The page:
From the beginning, Susie was the main cook at Hoots while David was “the front of the house,” enthusiastically welcoming customers and taking time to visit with them. But, with his unexpected death in June 2015, Susie suddenly had to take over the entire operation. When she got the chance to hire Brian, a McGehee native, who was working as a chef at a duck club in Stuttgart, she jumped at the chance. In addition to the regular Hoots’ menu, he has added specials on Mondays, Tuesdays and Wednesdays. Those include crab legs with boiled shrimp, corn and potatoes, as well as shrimp and grits and “whatever else Susie wants to eat,” Brian said with a chuckle.

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Italian creme cake, made from scratch by Betty Morse.

Susie’s mother, Betty, operates Hoots’ bakery, making such delectable treats as German chocolate cake, Italian crème cake and chocolate Italian crème cake, among others. The made-from-scratch cakes are baked fresh on Monday, Wednesday and Friday. You can buy by the piece or by the cake (pre-orders required for full cakes). Susie makes the cheesecakes.

Have a hoot

With the help of  Brian and the rest of her staff of about 40, Susie can focus on the entire restaurant operation, which also includes a strong catering business. Just like David did, she makes sure to visit with restaurant patrons.

“David took care of the people, and people loved seeing him,” Susie said. “He would go and talk to everybody who was here. He was ‘Mr. Hoots.’”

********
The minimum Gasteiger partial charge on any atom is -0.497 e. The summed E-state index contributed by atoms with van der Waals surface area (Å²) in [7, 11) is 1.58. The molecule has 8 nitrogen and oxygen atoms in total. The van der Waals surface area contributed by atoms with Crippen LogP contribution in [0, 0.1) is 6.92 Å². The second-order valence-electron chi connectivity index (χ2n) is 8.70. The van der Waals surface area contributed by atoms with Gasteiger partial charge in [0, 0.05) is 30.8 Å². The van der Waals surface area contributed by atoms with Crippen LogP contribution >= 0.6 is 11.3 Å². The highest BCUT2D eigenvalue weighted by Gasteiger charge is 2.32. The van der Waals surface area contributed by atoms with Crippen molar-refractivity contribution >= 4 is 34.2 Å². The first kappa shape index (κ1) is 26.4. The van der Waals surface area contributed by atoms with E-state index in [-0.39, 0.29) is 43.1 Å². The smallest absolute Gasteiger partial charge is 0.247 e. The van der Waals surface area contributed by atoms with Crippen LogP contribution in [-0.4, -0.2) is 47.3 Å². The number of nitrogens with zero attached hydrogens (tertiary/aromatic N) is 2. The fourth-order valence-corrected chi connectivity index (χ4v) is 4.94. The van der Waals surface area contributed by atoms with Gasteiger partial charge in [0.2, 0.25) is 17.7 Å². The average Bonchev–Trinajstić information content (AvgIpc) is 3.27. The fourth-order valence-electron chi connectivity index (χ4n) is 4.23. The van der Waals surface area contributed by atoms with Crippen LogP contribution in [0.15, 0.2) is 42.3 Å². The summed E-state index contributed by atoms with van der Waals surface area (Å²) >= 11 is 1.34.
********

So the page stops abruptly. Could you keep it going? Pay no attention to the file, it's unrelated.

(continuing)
Although he is greatly missed, Susie is doing her best to maintain the homey, friendly and relaxed atmosphere she and David created. “When David and I opened the restaurant we said we want you to come as you are — you’ve been in the field and are dirty, we don’t care. We don’t care how you are dressed. We just wanted people to be comfortable.”

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Miss Hoots, the restaurant’s official dog, welcomes diners.

The restaurant truly has a relaxed, at-home feel. This tone is set as soon as you walk through the front porch, complete with rocking chairs, to go inside. Oftentimes, you’ll find Miss Hoots, the official restaurant dog, snoozing away on the porch.

So how did the restaurant get its name? Susie said she and David chose Hoots for two reasons — the owl is the McGehee school mascot, and they want their customers to have fun, or rather, to “have a hoot” while they are at the restaurant. “It fit our personality for having a good time and it fit our community for our school mascot,” she said.

In addition to the food, Hoots also offers a full bar, including a large selection of imported beers. There is also a 250-seat banquet room that can be used for meetings, wedding receptions and other special events.

For lunch, the restaurant serves everything on the menu, except the grilled salmon and steaks, which are served only at dinner. Customers place orders at the counter at lunch and the food is delivered to the table. At dinner there is full service with a wait staff.

Lifestyle

le-hoots-sign-nov-16-optEven with the help of her devoted staff, Susie still stays busy. Constantly in motion, she was a woman on a mission during my visit. She was making sure all the food was prepared and delivered, while also greeting and visiting with the diners.

“Owning a restaurant is not a job, it is a lifestyle,” Susie said. “And you either like it or you don’t. I love it.”